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Study Reveals Abundance of microRNAs in Colorectal Cancer Cells; Luminex Licenses MIT IP as Prelude to Entry Into microRNA Space


Study Reveals Abundance of microRNAs in Colorectal Cancer Cells

A group of researchers from academia and industry said this week that a broad experimental analysis of human microRNAs has uncovered 200 known mature miRNAs, 133 novel miRNA candidates, and 112 previously uncharacterized miRNA forms from human colorectal cancer cells.

The results suggest that the human genome contains significantly more miRNAs than have been currently identified, according to the researchers, whose study will appear in the March 7 issue of the Proceedings of the National Academy of Sciences.

According to the PNAS paper, the researchers used an analytical technique termed miRage, or miRNA serial analysis of gene expression, which involves isolating 18- to 26-base RNA molecules to which specialized linkers are ligated, and which are then reverse-transcribed into cDNA. Subsequent steps in the miRage process — including using PCR to amplify the cDNA mixture, tag purificaition, concatenation, cloning, and sequencing — are performed using SAGE methodology optimized for small RNA species.

The researchers used the miRage process to analyze cDNA tags from four human colorectal cancers and two matching samples of normal colonic mucosa, the paper states. "Comparing these tags to the existing miRNA database identified 68,376 tags matching known miRNA sequences. These represent the largest collection of human miRNA sequences identified to date, because all previous human miRNA cloning analyses in aggregate have analyzed [fewer than] 2,000 miRNA molecules."

The paper's authors note that "the identified miRNA tags matched 200 of the mature miRNAs present in the public miRBase database … and 52 of these were expressed at significantly different levels between tumor cells and normal colonic epithelium. Importantly, of the already catalogued miRNAs, these results provide novel experimental evidence for 62 miRNAs whose presence in this database was based solely on phylogenetic predictions."

The paper's authors added that "in addition to detecting known or predicted miRNAs, 1,411 of the miRage tags represented 100 previously unrecognized miRNA forms of known miRNAs."

In order to help evaluate candidate miRNAs, the researchers also "disrupted the Dicer locus in three human colorectal cancer cell lines, and examined known and novel miRNAs in these cells," the PNAS paper states. Their observations were consistent with "the conclusion that Dicer is required for the biogenesis of a subset of known and novel miRNAs."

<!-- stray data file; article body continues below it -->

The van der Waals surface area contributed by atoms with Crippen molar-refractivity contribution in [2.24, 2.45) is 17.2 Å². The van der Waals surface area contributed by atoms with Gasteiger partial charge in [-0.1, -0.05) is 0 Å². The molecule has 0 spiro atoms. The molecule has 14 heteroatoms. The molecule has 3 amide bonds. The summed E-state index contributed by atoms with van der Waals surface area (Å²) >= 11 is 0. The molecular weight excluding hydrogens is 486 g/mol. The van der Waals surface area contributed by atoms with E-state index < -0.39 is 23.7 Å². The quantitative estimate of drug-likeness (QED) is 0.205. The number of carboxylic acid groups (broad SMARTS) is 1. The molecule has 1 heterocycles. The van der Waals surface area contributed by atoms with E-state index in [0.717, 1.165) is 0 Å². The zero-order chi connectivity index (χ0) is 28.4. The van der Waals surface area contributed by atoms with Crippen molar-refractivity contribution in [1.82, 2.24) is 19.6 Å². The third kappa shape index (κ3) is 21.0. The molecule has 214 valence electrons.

The researchers conclude in the PNAS paper that their "studies have provided experimental evidence that the human genome contains a much larger number of miRNAs than previously appreciated … [and that] many novel miRNAs remain to be identified."

They add that because their experiments focused on cells from one tissue type, miRage analyses in other cell and tissue types will likely "be equally informative."

The research published in PNAS was conducted by researchers at The Sidney Kimmel Comprehensive Cancer Center; the Howard Hughes Medical Institute; Johns Hopkins Medical Institutes; Rosetta Genomics, Ambion Diagnostics (soon to be Asuragen), Merck unit Rosetta Inpharmatics, and Indivumed; and the Center for Cancer Research at the Israelitic Hospital.

Luminex Licenses MIT IP as 'Prelude' to Entry Into microRNA Space

Luminex said this week that it has obtained a non-exclusive license from the Massachusetts Institute of Technology to intellectual property the company will use to develop and commercialize microRNA assays and related products.

According to the company, the rights and potential applications of the IP cover both life science research and clinical diagnostics. Terms of the deal were not disclosed.

Randel Marfin, vice president of the Luminex bioscience group, said the deal is "the prelude to microRNA products" for the company.

"There are no microRNA products commercially available with Luminex today," he told RNAi News this week, adding that miRNA products for the life sciences market are under development.

He declined to comment on specifically what form those products may take, but noted that Luminex is also evaluating the miRNA diagnostics field.

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